The importance of having a lasting power of attorney
- AuthorPhoebe Trott
Recent statistics confirm that 82% of people have not yet made lasting powers of attorney (LPA).
An LPA is a legal document that enables you to appoint one or more people as your attorneys. Attorneys are able to assist you in making decisions or can make decisions on your behalf, when you can no longer do so.
Nearly 75% of people believe that family members or partners will be able to automatically make decisions on their behalf when they are no longer able to do so themselves. Also, people believe that as next of kin they can make decisions for an individual. However, an LPA is the only document that gives you the legal ability to give an individual you trust the power to assist you in making decisions.
LPAs are very important legal documents that can be overlooked by many. They are beneficial in that they can allow an individual to plan for the future with an element of reassurance. They can also reduce family conflict knowing that the individual has expressed their wishes regarding their health and who they nominate to look after their finances.
There are two types of lasting powers of attorneys – Health & Welfare and Property & Financial Affairs. An individual can make one or both types but must be over 18 and have mental capacity. LPAs are extremely powerful documents and you should only appoint attorneys you can trust!
What is a Health & Welfare lasting power of attorney?
The Health & Welfare LPA concerns decisions around medical care, whether to move into a care home and the ability to consult with GPs, NHS staff and the Local Authority.
You are able to document your wishes around life sustaining treatment which is of great significance to many as everyone’s views differ.
This LPA only comes into effect when an individual has lost their mental capacity. This means that whilst an individual retains mental capacity, they are able to make decisions for themselves. As mentioned above, although your family may be consulted as a next of kin, they will not have legal authority to make decisions on your behalf without a valid LPA.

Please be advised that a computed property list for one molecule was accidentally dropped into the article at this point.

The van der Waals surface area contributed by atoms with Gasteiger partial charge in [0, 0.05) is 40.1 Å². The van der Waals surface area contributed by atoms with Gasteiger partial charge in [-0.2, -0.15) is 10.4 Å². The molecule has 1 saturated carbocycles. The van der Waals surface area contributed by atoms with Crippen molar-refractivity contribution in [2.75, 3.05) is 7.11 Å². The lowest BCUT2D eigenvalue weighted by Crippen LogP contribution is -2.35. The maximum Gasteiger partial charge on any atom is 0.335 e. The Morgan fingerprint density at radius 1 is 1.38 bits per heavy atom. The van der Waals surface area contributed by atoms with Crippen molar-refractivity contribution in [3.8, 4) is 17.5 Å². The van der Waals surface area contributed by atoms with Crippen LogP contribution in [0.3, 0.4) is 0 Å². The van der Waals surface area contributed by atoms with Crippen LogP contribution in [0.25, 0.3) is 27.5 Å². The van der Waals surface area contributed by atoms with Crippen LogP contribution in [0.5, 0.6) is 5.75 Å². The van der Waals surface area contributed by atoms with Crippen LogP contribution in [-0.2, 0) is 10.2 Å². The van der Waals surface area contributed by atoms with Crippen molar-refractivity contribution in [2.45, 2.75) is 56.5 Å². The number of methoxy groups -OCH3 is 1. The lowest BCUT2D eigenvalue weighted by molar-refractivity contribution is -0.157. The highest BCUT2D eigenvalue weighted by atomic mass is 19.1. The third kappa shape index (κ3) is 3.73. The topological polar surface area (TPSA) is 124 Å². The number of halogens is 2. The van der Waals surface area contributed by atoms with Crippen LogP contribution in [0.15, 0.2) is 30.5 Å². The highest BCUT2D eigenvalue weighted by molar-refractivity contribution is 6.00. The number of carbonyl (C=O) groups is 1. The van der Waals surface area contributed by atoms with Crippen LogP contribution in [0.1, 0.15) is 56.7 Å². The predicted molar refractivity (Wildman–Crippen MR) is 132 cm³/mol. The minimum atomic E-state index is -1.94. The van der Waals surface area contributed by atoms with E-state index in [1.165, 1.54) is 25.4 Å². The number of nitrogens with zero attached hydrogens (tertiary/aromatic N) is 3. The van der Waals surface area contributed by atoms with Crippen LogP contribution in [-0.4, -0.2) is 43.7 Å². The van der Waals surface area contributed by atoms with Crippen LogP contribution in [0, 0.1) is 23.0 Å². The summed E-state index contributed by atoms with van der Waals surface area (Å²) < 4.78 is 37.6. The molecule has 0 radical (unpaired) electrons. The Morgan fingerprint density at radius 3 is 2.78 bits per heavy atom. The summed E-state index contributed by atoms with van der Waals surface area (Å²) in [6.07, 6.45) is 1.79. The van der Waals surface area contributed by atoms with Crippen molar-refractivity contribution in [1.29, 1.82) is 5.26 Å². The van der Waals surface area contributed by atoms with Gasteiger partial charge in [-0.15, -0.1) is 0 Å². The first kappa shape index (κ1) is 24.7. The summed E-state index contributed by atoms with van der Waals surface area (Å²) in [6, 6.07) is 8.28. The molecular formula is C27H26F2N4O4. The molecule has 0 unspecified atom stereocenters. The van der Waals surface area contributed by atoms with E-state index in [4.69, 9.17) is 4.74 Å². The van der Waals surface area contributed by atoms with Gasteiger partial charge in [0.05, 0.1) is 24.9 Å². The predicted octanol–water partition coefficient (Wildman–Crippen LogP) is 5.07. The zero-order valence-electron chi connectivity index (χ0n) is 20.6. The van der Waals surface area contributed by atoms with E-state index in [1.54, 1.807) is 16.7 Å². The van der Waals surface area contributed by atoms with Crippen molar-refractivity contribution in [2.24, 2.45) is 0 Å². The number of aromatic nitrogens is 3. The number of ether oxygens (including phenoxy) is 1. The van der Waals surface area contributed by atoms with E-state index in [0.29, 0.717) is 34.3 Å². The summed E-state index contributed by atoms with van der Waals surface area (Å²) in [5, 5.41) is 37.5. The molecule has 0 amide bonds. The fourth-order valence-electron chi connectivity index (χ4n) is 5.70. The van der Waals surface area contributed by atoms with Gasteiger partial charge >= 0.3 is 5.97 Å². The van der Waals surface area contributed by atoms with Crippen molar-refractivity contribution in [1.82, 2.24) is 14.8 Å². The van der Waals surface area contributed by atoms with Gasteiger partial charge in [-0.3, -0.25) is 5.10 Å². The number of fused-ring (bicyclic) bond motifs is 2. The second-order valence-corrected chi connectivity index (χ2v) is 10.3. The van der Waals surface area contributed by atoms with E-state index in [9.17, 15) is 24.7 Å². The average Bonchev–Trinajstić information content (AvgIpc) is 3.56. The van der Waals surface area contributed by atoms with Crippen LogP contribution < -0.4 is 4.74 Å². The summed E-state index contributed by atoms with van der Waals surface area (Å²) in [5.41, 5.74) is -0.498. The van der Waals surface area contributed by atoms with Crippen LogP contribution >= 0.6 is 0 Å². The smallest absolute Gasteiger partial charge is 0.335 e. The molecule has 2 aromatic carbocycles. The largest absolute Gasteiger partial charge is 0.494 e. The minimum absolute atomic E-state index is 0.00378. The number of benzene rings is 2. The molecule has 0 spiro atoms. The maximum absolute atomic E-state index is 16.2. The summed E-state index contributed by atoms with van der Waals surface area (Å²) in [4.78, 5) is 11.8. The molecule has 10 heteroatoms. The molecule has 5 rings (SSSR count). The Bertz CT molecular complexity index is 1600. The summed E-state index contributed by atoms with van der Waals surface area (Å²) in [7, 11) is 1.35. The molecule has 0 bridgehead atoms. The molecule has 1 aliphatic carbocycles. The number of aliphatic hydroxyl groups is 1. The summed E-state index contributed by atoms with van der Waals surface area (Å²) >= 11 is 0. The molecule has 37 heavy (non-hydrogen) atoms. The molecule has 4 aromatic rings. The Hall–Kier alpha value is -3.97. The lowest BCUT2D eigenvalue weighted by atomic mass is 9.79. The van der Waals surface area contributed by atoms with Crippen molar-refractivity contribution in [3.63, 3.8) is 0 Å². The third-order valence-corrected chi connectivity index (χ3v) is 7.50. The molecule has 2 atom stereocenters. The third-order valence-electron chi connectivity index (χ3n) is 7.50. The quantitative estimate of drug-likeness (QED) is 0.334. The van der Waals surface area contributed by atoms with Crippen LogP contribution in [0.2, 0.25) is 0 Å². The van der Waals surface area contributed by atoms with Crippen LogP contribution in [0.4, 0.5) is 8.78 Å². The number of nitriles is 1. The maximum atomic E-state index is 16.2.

What is a Property & Financial Affairs lasting power of attorney?
The Property & Financial Affairs LPA is important for decisions regarding paying bills, managing bank accounts, collecting pensions or benefits and selling your home or property.
This type of LPA can be used as soon as it is registered, even whilst the individual retains mental capacity. This is beneficial as if an individual has an accident or is bed-bound but they still have mental capacity, their attorneys will be able to deal with matters on their behalf.
As the individual making the document, you are able to place restrictions on what your attorneys can do for you, as well as including preferences regarding any decisions made about your health.
There is a common misconception that an LPA is a charter for complete control over another person’s life. The attorneys appointed under the LPA have a duty to help you make as many of your own decisions as you can and to act in your best interests. It is also worth noting that whilst an individual still has mental capacity, they are able to revoke their LPA.
LPAs are not just for the elderly and should be considered by everyone. Younger people may too become incapacitated as a result of illness or accident.
If an LPA has not been made and an individual loses capacity, then a Deputy application must be made to the Court of Protection to enable a third party to deal with your affairs. A Deputy application is costly in terms of both time and money and can result in frustration for family members. Being appointed as a Deputy also comes with additional tasks, such as submitting annual accounts.
Now is the time to protect your family and plan for the future. Make LPAs now whilst you can still choose the people you trust.
At Birkett Long we prepare and register your LPAs with the Office of the Public Guardian to ensure the documents are valid and ready to use when needed. If you would like to discuss making lasting powers of attorney, then please contact one of our specialist wills, trusts and probate lawyers.
I am based in our Colchester office and can be contacted on 01206 217389 or email@example.com.